Laura Clarke is an International Relations graduate living in London. She enjoys writing, talking and, thankfully, quite likes rain too.
Slide from Secularism
Human Rights – Protests and conflict have marked the passing of a controversial education bill in Turkey. The new law overturns provisions made by the military in 1997 by allowing for middle-school education in religious institutions.
Turkey is built on secular foundations, despite being populated by a strong Muslim majority. The new bill has met with heated opposition from secularists who claim that it affords too much influence to Islamic schools and detracts from the country’s secular stance. Opponents claim that Islamic schools serve as a breeding ground for militant Islamism and remove the opportunity for middle-school students to receive broad-based education.
The government has stated that the bill responds to popular demand, with Prime Minister Erdogan, himself a graduate of an Islamic institution, calling this a victory for democracy. He has also expressed the government’s desire to raise a “pious generation.” Not all in government share this view, however, and fights between legislators have inflamed the debate.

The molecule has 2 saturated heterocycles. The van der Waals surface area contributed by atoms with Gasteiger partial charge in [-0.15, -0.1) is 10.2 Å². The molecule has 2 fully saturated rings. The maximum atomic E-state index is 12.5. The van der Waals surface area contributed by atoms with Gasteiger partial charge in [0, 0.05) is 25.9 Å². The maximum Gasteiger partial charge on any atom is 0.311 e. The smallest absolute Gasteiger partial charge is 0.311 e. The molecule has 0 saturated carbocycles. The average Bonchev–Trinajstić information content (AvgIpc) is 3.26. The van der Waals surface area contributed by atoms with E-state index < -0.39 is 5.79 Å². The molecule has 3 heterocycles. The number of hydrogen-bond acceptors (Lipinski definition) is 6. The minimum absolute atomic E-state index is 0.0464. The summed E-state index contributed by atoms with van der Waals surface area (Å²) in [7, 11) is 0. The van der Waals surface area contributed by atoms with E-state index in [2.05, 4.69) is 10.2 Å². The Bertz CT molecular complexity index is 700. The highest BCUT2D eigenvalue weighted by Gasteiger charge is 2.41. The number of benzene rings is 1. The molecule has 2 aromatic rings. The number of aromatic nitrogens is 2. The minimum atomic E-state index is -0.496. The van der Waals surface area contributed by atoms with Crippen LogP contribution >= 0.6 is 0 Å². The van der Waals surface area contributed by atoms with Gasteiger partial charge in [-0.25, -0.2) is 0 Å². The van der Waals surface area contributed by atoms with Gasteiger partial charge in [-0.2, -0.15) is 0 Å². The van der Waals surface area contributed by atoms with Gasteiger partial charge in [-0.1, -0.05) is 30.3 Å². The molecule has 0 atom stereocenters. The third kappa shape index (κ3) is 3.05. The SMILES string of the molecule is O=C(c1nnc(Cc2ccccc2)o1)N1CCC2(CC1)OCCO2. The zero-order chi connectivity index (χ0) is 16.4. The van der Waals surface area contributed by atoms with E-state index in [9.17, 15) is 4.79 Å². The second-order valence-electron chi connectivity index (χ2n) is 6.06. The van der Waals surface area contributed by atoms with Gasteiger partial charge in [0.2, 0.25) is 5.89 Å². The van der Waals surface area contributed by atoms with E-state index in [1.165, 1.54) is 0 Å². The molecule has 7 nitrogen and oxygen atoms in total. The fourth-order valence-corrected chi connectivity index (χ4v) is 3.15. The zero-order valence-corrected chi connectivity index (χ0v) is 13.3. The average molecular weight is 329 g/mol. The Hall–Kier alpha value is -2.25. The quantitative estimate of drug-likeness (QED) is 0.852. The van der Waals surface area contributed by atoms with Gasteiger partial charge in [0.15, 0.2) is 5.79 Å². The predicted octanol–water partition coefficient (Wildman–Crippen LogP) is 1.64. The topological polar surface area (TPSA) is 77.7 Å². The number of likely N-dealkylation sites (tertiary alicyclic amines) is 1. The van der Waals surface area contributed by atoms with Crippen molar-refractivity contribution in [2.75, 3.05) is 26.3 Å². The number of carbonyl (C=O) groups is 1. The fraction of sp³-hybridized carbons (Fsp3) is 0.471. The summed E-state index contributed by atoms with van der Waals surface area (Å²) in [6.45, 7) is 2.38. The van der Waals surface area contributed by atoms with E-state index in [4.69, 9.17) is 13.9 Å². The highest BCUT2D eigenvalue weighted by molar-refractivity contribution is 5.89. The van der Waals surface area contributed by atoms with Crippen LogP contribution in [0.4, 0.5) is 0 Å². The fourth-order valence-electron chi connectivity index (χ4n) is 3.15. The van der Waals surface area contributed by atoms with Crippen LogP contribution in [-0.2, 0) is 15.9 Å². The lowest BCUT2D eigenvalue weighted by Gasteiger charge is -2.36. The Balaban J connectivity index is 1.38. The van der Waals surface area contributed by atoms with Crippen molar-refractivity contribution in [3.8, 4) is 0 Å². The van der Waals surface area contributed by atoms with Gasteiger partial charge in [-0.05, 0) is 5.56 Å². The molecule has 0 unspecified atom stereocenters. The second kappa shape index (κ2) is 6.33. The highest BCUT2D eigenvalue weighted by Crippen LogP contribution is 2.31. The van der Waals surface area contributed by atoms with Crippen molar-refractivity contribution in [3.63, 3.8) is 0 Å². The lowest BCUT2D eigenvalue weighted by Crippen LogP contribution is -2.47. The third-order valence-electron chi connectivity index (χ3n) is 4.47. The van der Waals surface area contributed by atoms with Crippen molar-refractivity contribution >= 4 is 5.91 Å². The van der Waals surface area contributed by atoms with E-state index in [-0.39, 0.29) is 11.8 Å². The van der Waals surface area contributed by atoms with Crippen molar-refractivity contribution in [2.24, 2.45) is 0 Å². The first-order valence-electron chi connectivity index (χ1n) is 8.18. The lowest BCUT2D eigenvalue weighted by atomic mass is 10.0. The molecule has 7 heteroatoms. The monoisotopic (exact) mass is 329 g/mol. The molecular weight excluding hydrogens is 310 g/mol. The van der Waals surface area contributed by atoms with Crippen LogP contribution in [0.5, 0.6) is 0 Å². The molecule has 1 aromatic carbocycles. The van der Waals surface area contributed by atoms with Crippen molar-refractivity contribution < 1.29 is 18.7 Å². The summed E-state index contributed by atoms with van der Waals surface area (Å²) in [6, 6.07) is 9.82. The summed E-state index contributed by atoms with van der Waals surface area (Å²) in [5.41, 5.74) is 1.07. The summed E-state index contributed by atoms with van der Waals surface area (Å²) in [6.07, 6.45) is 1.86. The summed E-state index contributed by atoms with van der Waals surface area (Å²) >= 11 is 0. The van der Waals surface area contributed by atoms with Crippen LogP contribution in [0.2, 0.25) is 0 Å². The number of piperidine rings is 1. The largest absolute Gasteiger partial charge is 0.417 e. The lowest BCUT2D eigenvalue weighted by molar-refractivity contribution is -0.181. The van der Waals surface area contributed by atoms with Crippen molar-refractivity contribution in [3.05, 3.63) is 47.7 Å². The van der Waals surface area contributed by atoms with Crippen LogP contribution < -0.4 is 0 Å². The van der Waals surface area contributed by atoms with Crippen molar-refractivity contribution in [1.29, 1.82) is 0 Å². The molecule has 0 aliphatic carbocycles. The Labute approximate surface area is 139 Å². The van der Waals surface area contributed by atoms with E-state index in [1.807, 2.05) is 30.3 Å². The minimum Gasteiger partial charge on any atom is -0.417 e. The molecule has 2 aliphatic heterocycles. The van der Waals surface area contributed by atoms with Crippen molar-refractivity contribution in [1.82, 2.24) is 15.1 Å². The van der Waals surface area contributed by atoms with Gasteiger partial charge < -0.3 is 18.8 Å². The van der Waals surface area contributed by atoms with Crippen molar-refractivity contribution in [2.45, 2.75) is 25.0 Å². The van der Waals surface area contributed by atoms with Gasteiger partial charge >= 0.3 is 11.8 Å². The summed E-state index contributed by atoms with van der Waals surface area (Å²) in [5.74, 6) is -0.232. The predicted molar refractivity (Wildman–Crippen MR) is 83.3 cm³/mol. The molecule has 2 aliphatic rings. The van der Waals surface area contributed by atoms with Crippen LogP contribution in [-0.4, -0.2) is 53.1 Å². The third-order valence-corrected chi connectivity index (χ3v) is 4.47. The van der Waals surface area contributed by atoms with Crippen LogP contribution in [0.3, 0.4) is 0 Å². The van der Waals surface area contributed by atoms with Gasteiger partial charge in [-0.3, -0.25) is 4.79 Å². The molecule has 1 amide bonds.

To frame this as a fight over militant Islamism is to misunderstand the conflict. Rather, it is a question of the steady erosion of secularism in Turkey. The country has long been a beacon of the secular tradition, demonstrating how a country with a dominant religious majority can effectively conduct its politics without deference to religious principles. The conflict over the new education bill symbolises the broader concern that Turkey is on a slide from secularism, throwing its very foundations into question.
With its campaign to join the EU plagued by European concerns over Turkey’s Muslim identity, these new debates will weigh heavily on its prospects for membership. More fundamentally, this newest conflict may have placed Turkey on a slippery slope to a fully-fledged identity crisis.
Read more at the Associated Press.